Dirt Rag Magazine

IMBA taps Santa Fe, N.M., to host its 2012 World Summit

The International Mountain Bicycling Association (IMBA) chose Santa Fe for its 2012 World Summit, October 10-13, 2012. Coming to town will be 400 of the most dedicated, experienced, and well-traveled mountain bikers in the country including national cycling journalists, bike manufactures, and IMBA members.

Santa Fe’s outstanding biking terrain combined with a city rich with outstanding art, culture, history, cuisine, and an Old World feel not duplicated anywhere in the U.S. and represents an ideal city for the IMBA conference. As part of their conference the group will be taking a number of different rides on Santa Fe’s diverse terrain, from mountain single track to land conservation trails.

Places to ride in Sante Fe

After years of planning and countless volunteer hours the City of Santa Fe recently opened La Tierra Trails, a 1,500-acre recreation site with more than 25 miles of multi-use trails. Located within biking distance of downtown, the new complex incorporates clear signage, interconnected loops to vary a ride’s length, separate single-track terrain, and stunning views. The family-friendly area also provides hiking and equestrian terrain plus a purpose built BMX area.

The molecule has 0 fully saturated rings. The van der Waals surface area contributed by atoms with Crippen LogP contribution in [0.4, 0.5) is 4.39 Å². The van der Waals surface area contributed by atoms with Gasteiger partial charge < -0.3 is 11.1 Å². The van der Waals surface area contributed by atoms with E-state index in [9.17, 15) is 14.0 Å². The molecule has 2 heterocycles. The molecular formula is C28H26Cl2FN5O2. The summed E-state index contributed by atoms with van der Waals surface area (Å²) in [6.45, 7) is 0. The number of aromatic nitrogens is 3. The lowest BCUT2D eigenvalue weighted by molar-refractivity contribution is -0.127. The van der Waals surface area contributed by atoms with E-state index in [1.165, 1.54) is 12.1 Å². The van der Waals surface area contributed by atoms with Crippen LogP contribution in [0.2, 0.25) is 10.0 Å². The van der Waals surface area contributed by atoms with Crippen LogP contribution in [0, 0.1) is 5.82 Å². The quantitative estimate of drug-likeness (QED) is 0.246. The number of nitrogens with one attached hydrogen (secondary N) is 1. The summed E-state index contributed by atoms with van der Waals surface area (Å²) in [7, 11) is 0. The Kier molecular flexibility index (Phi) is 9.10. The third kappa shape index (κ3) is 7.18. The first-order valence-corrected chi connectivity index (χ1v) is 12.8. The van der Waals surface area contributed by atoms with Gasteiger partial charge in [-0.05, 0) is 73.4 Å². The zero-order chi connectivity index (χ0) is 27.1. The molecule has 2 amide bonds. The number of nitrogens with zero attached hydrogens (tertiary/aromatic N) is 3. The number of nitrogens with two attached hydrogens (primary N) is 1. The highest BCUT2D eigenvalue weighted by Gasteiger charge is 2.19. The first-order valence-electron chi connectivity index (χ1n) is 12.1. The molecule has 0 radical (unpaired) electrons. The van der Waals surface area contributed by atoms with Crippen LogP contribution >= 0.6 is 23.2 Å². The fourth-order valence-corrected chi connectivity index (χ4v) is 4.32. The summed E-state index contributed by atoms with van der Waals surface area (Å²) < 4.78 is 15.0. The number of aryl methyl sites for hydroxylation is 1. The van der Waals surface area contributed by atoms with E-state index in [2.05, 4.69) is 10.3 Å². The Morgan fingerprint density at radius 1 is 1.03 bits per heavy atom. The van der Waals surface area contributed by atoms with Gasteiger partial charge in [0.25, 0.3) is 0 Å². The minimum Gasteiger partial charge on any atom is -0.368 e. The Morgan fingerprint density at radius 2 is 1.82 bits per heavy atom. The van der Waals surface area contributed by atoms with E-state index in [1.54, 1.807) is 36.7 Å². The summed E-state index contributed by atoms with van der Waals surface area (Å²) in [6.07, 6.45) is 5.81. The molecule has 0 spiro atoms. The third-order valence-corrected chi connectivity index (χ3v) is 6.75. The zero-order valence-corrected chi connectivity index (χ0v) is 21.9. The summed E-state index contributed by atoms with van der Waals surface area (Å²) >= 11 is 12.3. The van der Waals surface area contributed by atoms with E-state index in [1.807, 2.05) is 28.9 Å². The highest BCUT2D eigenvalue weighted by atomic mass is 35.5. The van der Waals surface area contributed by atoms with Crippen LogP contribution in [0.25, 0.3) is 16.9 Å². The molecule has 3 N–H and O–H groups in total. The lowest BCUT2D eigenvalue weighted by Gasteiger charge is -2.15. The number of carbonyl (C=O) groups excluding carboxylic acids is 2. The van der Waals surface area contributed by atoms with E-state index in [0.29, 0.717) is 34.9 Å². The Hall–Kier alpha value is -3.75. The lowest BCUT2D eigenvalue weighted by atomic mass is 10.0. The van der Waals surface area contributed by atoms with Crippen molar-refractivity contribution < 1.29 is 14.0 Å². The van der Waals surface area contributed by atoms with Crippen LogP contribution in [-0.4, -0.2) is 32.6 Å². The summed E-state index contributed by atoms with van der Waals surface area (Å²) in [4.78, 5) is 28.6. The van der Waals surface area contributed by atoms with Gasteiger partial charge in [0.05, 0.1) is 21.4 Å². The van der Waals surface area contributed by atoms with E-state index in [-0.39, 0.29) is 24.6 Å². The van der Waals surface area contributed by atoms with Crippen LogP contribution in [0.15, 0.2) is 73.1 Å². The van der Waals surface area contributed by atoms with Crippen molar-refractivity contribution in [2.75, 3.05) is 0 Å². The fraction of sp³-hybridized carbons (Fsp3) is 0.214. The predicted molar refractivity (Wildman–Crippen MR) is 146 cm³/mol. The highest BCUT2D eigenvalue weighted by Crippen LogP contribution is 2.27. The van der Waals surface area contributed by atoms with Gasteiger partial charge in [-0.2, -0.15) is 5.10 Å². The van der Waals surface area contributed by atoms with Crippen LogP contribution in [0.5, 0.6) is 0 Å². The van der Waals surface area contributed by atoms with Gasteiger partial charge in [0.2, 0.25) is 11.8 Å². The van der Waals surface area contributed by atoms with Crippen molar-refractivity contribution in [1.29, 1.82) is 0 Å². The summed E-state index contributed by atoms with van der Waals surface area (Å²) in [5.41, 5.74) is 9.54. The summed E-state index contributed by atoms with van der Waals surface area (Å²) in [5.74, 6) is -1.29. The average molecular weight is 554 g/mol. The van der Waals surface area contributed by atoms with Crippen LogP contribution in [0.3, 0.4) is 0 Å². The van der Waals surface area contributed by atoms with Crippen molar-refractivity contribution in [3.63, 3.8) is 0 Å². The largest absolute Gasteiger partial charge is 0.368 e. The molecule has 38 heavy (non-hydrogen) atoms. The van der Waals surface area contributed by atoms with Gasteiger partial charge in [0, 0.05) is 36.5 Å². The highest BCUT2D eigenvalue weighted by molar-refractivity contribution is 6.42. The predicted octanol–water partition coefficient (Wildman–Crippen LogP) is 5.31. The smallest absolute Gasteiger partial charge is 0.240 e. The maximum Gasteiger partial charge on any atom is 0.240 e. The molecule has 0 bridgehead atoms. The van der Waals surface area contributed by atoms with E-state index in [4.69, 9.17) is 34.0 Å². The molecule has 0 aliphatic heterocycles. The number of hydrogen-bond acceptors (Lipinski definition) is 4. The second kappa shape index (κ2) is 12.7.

The Dale Ball Trail System uses a similar interconnected trail strategy that provides more than 30 miles of single-track trail with multiple trailheads and a wide variety of terrain and challenges accessible from the city limits. The Dale Ball system is a model for forward thinking land conservation in an urban-wilderness interface.

The newly created La Piedra Trail is a link connecting the northern Dale Ball trails with the more extensive trail system in the Santa Fe National Forest, including the towering Winsor Trail. The three-mile connector makes it possible to ride from the Plaza in the heart of Santa Fe to the 13,000-foot peaks of the Sangre de Cristo Mountains high above the city.

The city’s in-town trails system is growing and includes an extension to the Chamisa Trail, connecting with the Santa Fe Rail Trail. The newly paved portion turns to dirt after the city limits and goes for 12.5 miles to the city of Lamy. This is a popular out and back ride for locals and visitors alike.

The Caja del Rio (box of the river) Bureau of Land Management area is covered in twisting single and double track that runs through a field of extinct volcanoes. From the expansive views at La Bajada escarpment to Rio Grande overlooks there is more to explore here than any one trip can hold.

Print

Back to Top